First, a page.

“Hey!” he calls, but the surf and the screaming birds drown out his voice. Something has him nervous. They are alone out here. No other boats venture this close to this lonely island. He feels like he is walking along the edge of something.
He half-slides down the dry sand until he reaches the tidal zone and makes his way toward Ray and Garrett. They are standing near the pit, and as he gets closer Delroy can see the grey object is the leathery, scarred back of a huge turtle. It is partially obscured by the walls of the hole it has been digging, gritty sand sprayed across its back and stuck to its wet legs. It lies totally still but for the occasional flip of its back flippers. With each flick, a handful of sand sprays backward out of the hole.
“You can’t interfere with the turtle,” he says. “The government protect them.”
Garrett is standing with his hands on his hips. “Who said we were going to ‘interfere’ with it?”
Ray walks around the edge of the hole, fanning himself with his baseball cap. He slaps it back on his head. “Look at its eyes,” he says. He kneels down to get a closer look. The turtle is motionless, and it seems to look up at him with eyes crusted with grit. Its eyes are black and full, deep.
“Like it’s watching us,” Garrett says, and steps closer to it. “Why isn’t it moving? Boo!” He takes a quick step toward it to startle it. It doesn’t move.
“I don’t think it’s scared of you, Gare.”
“Well, it’s stupid if it isn’t. We’re twice its size and we outnumber it.” Garrett looks down at it, and bends over so his hands rest on his knees. “You think it’s laying eggs?”
“You know,” Ray says, “in some places turtle is a delicacy.”
“Like where?” Garrett asks.
“Well, I’ve seen it on the menu in St. Lucia. There was this place that had turtle everything. Soup, fritters, steaks, whatever.”
“The soup was good.”
“Hey,” Garrett asks, turning to Delroy. “How long do you spend in jail for disturbing a turtle in Jamaica?”
“Is not all the turtle illegal,” Delroy replies. “Just this kind.”
“Oh. Well, there’s nobody out here to know.” Ray looks at the turtle. It is flipping again at its nest, only half-heartedly, as if it is considering abandoning this area now that it has been discovered. Delroy silently wills it to start moving, leave the nest and the egg-laying and just get back to the ocean. He doesn’t know why.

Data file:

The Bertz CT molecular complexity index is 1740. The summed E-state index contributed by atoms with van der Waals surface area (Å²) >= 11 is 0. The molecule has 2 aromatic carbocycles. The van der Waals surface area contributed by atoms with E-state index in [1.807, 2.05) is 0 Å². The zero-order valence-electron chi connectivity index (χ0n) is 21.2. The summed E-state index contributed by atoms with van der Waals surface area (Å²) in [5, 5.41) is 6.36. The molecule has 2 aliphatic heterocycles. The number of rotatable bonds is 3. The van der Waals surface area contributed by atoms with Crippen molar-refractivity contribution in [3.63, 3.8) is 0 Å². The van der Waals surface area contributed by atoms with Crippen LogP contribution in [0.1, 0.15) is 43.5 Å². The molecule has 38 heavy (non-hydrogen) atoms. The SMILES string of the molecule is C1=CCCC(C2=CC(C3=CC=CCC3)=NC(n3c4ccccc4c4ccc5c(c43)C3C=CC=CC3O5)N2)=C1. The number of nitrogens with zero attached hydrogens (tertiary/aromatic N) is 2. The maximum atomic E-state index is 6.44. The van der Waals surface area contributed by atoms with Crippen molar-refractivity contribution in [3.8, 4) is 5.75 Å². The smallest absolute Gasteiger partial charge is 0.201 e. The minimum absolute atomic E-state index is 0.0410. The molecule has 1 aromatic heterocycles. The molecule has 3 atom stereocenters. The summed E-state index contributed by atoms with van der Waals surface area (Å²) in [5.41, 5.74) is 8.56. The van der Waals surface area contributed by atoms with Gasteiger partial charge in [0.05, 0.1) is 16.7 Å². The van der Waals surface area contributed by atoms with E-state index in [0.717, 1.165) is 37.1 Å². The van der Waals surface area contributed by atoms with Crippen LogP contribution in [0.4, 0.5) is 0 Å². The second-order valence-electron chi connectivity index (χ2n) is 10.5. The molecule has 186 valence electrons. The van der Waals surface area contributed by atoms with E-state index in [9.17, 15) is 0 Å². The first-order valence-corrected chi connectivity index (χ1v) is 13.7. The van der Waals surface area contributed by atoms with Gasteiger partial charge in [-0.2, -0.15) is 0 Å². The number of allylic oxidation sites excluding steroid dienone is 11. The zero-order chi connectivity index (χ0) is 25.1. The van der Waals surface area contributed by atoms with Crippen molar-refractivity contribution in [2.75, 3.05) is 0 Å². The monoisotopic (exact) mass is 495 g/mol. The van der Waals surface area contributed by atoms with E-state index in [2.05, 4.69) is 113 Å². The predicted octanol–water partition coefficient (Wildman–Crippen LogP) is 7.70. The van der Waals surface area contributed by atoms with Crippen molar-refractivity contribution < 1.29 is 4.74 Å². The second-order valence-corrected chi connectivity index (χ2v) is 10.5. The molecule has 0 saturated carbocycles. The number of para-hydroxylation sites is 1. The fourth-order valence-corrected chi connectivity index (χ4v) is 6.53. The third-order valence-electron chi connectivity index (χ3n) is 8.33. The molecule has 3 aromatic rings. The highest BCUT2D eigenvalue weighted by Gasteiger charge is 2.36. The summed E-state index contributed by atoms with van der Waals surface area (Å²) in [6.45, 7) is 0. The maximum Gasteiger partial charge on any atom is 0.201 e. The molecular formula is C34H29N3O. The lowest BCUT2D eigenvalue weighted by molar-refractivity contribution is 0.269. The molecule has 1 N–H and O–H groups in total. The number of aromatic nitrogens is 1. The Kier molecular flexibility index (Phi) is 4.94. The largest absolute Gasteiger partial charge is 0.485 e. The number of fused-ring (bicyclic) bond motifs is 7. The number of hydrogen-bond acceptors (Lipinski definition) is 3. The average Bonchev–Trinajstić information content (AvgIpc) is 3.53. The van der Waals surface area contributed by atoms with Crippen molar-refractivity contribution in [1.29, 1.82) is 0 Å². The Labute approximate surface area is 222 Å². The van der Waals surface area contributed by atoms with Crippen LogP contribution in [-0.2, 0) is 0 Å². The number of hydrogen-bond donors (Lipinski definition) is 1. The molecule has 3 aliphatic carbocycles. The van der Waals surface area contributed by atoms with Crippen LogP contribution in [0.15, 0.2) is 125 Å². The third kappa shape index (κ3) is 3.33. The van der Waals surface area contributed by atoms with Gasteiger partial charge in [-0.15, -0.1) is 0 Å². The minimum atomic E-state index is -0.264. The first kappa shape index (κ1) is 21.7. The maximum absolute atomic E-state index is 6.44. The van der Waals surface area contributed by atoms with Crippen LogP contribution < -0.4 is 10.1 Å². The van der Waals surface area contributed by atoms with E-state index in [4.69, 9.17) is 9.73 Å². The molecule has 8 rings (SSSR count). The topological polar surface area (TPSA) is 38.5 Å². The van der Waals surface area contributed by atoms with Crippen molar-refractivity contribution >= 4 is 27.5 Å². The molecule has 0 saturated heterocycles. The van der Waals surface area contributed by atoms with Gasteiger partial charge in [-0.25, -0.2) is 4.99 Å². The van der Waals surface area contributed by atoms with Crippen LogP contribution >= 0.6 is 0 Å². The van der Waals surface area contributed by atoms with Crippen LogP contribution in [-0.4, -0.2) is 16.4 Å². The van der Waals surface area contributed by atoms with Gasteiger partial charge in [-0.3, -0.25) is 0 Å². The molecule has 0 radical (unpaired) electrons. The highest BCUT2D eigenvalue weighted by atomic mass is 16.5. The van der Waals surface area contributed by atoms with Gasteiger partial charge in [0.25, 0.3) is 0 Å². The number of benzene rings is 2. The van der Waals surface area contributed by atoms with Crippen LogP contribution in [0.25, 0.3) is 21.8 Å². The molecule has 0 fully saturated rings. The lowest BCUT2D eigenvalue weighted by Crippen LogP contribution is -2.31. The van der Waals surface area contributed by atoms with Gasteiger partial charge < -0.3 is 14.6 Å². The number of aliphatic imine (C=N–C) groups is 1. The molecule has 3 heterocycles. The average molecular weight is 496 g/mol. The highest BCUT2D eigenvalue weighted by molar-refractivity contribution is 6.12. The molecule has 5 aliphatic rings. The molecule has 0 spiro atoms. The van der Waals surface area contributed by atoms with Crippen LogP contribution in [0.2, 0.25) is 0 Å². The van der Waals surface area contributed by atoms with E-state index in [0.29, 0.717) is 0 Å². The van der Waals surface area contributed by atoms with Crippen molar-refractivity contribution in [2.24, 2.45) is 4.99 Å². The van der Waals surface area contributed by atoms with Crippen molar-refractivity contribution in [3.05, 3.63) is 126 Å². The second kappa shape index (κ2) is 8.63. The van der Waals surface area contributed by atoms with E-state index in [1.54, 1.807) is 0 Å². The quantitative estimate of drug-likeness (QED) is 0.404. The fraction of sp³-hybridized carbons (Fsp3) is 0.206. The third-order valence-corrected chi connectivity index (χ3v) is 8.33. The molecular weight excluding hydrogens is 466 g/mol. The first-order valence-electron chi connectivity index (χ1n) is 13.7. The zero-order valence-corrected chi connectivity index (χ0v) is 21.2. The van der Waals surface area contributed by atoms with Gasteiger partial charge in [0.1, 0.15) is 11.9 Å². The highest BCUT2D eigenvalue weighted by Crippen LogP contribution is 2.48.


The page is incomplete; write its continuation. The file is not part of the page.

“Best we go along,” he says. “The rain gone come heavy a evening.”
“The weather’s not going to get bad,” Ray says. “Didn’t you see the report?”
“You can’t make your bets pon the weatherman’s say so.”
“Look, it’s crying!” Garrett says, and points down at the turtle. Its eyes are seeping a clear fluid.
“Weird,” Ray says.
“You’re from the Caribbean. Do you know how to cook it?” Garrett reaches out a toe and pokes the turtle. It rocks slightly with the nudge, but doesn’t move. It continues to stare forward, over the curve of sand and out to the surfline. Garrett, emboldened by this, reaches out with his hand and touches the turtle’s back, his fingertips probing along the ridges and lines of its shell.
“Ew, it’s wet.”
“What do you expect, dumb-ass? It came out of the ocean.”
Garrett wipes the wet grit from his fingers and walks around the turtle again. “Why doesn’t it run from us? Look at it just sitting there! Come on, turtle. Do something. Move.” He stops behind it and his feet sink into the loose dirt walls of its crater, collapsing one entire side.
“That took like hours for this thing to dig, I bet.”
“You’re right,” Garrett says, laughing. “How you like that, turtle? That sucks, don’t it? How about I do this side?” Garrett brings his foot down the soft sand of another side, causing it to cave in and partially cover the turtle’s right flipper.
Ray laughs. “You’re mean,” he says.
“What? I’m not hurting it.”
A warm gust comes in across the reef and whips at the sand. The row of dried-out palms rattles disapprovingly, their brown fronds blowing like a woman’s hair. Delroy looks again in the general direction of the Christiana. The women are still sunning. They look like beached porpoises.
“Come on, get out of the hole,” Garrett says, snapping his fingers as if to goad the turtle into motion. He moves around behind the turtle and nudges it forward with his foot. It hunkers down, limbs out at its sides, head bobbing slightly on its leathery neck. “Why doesn’t it pull into its shell?” he asks. “I thought turtles did that.”